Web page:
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Original Investigation
September 2014

Physician Variation in Management of Low-Risk Prostate Cancer: A Population-Based Cohort Study

Author Affiliations
  • 1Department of Radiation Oncology, The University of Texas MD Anderson Cancer Center, Houston
  • 2Department of Health Services Research, The University of Texas MD Anderson Cancer Center, Houston
  • 3Department of Biostatistics, The University of Texas MD Anderson Cancer Center, Houston
  • 4Department of Urology, The University of Texas MD Anderson Cancer Center, Houston
  • 5Department of Genitourinary Medical Oncology, The University of Texas MD Anderson Cancer Center, Houston
  • 6Department of General Internal Medicine, The University of Texas MD Anderson Cancer Center, Houston
JAMA Intern Med. 2014;174(9):1450-1459. doi:10.1001/jamainternmed.2014.3021
Abstract

Importance  Up-front treatment of older men with low-risk prostate cancer can cause morbidity without clear survival benefit; however, most such patients receive treatment instead of observation. The impact of physicians on the management approach is uncertain.

Objective  To determine the impact of physicians on the management of low-risk prostate cancer with up-front treatment vs observation.

Design, Setting, and Participants  Retrospective cohort of men 66 years and older with low-risk prostate cancer diagnosed from 2006 through 2009. Patient and tumor characteristics were obtained from the Surveillance, Epidemiology, and End Results cancer registries. The diagnosing urologist, consulting radiation oncologist, cancer-directed therapy, and comorbid medical conditions were determined from linked Medicare claims. Physician characteristics were obtained from the American Medical Association Physician Masterfile. Mixed-effects models were used to evaluate management variation and factors associated with observation.

Main Outcomes and Measures  No cancer-directed therapy within 12 months of diagnosis (observation).

Results  A total of 2145 urologists diagnosed low-risk prostate cancer in 12 068 men, of whom 80.1% received treatment and 19.9% were observed. The case-adjusted rate of observation varied widely across urologists, ranging from 4.5% to 64.2% of patients. The diagnosing urologist accounted for 16.1% of the variation in up-front treatment vs observation, whereas patient and tumor characteristics accounted for 7.9% of this variation. After adjustment for patient and tumor characteristics, urologists who treat non–low-risk prostate cancer (adjusted odds ratio [aOR], 0.71 [95% CI, 0.55-0.92]; P = .01) and graduated in earlier decades (P = .004) were less likely to manage low-risk disease with observation. Treated patients were more likely to undergo prostatectomy (aOR, 1.71 [95% CI, 1.45-2.01]; P < .001), cryotherapy (aOR, 28.2 [95% CI, 19.5-40.9]; P < .001), brachytherapy (aOR, 3.41 [95% CI, 2.96-3.93]; P < .001), or external-beam radiotherapy (aOR, 1.31 [95% CI, 1.08-1.58]; P = .005) if their urologist billed for that treatment. Case-adjusted rates of observation also varied across consulting radiation oncologists, ranging from 2.2% to 46.8% of patients.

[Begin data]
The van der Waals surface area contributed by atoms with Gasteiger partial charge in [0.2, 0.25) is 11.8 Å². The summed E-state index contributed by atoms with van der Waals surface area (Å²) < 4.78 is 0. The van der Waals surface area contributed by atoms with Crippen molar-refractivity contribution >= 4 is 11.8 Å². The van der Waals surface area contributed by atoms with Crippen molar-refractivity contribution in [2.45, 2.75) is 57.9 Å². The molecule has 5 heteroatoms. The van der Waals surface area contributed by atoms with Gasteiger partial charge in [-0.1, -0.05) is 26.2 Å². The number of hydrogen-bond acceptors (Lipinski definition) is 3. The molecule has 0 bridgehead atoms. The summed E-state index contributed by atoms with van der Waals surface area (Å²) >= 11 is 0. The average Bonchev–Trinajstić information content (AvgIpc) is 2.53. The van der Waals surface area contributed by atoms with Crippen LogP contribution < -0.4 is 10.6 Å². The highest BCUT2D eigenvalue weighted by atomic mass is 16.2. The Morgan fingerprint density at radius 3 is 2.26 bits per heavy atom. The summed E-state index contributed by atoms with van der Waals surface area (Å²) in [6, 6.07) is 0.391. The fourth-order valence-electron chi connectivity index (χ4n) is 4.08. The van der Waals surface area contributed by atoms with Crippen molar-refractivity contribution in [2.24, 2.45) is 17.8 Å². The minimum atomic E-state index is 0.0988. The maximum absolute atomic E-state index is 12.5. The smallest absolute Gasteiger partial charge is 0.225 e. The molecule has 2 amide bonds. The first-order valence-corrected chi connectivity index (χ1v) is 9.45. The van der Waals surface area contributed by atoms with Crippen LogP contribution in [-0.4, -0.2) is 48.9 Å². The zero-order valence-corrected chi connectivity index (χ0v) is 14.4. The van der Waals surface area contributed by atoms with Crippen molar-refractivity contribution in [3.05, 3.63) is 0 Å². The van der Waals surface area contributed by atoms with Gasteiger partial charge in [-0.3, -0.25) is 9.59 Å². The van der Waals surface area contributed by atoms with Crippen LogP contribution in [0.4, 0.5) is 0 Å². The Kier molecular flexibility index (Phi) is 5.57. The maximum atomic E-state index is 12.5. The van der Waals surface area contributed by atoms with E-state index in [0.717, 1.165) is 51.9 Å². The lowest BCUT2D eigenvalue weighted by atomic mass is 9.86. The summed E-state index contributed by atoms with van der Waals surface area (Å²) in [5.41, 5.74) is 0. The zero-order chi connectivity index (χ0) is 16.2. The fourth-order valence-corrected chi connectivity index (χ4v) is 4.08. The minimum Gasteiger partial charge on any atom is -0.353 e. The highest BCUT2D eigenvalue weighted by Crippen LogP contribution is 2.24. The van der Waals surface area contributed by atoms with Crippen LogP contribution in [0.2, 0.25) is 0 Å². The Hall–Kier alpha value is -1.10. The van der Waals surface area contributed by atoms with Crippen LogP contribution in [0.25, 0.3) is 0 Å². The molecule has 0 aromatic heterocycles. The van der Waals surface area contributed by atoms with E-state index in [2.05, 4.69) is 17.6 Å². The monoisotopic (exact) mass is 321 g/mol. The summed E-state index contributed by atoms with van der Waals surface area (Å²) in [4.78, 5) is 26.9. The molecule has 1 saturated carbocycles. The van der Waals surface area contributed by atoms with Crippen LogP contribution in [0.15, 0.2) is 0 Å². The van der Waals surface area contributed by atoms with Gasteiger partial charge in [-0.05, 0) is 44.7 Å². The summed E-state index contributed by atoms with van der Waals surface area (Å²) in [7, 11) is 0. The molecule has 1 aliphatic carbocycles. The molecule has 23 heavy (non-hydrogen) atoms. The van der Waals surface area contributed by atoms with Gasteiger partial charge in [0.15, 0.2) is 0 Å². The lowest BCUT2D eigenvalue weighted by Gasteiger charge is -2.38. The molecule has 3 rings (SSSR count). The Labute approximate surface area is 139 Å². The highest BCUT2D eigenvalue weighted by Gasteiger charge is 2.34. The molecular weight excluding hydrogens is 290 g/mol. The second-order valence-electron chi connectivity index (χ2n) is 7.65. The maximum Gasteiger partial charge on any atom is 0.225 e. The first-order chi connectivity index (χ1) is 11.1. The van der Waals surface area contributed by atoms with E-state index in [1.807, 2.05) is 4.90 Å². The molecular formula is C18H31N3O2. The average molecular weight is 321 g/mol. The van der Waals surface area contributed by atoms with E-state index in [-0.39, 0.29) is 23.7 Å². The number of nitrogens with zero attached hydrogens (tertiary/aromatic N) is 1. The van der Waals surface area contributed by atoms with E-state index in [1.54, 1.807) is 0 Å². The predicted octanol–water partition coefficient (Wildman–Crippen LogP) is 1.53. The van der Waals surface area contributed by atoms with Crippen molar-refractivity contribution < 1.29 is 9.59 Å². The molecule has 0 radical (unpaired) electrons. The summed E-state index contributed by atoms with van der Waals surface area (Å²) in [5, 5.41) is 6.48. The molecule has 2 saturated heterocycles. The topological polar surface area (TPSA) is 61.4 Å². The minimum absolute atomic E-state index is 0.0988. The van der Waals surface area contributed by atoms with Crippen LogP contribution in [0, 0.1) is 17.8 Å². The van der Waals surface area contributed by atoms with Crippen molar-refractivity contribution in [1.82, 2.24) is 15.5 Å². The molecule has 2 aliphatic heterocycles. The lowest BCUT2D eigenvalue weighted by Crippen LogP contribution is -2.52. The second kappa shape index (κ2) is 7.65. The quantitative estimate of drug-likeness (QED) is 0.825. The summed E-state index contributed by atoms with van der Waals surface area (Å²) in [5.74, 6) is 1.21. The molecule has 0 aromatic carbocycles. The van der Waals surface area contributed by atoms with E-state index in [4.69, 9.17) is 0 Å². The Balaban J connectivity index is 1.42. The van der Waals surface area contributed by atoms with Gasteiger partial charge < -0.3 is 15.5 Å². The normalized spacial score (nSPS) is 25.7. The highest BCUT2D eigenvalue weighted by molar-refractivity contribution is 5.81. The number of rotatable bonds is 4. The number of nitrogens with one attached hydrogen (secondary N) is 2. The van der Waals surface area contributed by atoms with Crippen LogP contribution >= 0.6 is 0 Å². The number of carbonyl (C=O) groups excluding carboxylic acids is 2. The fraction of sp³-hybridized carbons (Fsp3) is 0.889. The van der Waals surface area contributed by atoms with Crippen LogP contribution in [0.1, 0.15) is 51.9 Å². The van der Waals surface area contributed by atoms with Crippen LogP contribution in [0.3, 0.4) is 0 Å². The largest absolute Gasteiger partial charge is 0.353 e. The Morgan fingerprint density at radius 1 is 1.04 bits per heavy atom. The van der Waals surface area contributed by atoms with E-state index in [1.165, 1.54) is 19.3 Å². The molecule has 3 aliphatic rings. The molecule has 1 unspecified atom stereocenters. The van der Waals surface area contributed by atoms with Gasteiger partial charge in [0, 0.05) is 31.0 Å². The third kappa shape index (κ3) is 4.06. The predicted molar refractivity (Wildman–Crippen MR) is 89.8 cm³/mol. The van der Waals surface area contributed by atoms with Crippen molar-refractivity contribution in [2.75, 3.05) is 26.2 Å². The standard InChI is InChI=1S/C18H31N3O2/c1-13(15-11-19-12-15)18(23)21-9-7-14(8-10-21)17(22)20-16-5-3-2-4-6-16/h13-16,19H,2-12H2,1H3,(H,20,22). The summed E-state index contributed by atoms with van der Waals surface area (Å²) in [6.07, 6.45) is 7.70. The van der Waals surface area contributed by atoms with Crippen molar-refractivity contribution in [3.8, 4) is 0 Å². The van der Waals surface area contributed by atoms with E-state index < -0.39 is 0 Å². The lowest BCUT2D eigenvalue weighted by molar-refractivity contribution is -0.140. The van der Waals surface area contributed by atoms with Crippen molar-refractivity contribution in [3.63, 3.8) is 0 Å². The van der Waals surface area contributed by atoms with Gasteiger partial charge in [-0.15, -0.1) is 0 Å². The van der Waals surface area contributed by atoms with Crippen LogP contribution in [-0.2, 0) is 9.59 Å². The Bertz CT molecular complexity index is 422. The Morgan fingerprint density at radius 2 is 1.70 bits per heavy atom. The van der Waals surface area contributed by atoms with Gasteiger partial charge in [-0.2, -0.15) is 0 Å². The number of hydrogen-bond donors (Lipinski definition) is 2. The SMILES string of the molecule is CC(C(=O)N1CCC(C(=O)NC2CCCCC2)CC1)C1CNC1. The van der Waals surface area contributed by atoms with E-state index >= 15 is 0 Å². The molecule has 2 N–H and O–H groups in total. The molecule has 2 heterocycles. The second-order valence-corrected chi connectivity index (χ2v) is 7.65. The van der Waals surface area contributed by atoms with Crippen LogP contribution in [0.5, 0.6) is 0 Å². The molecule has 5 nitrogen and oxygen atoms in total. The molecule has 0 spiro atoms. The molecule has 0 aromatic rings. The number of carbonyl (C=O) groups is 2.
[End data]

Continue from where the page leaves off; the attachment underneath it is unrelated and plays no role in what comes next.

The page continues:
Conclusions and Relevance  Rates of management of low-risk prostate cancer with observation varied widely across urologists and radiation oncologists. Patients whose diagnosis was made by urologists who treated prostate cancer were more likely to receive up-front treatment and, when treated, more likely to receive a treatment that their urologist performed. Public reporting of physicians’ cancer management profiles would enable informed selection of physicians to diagnose and manage prostate cancer.

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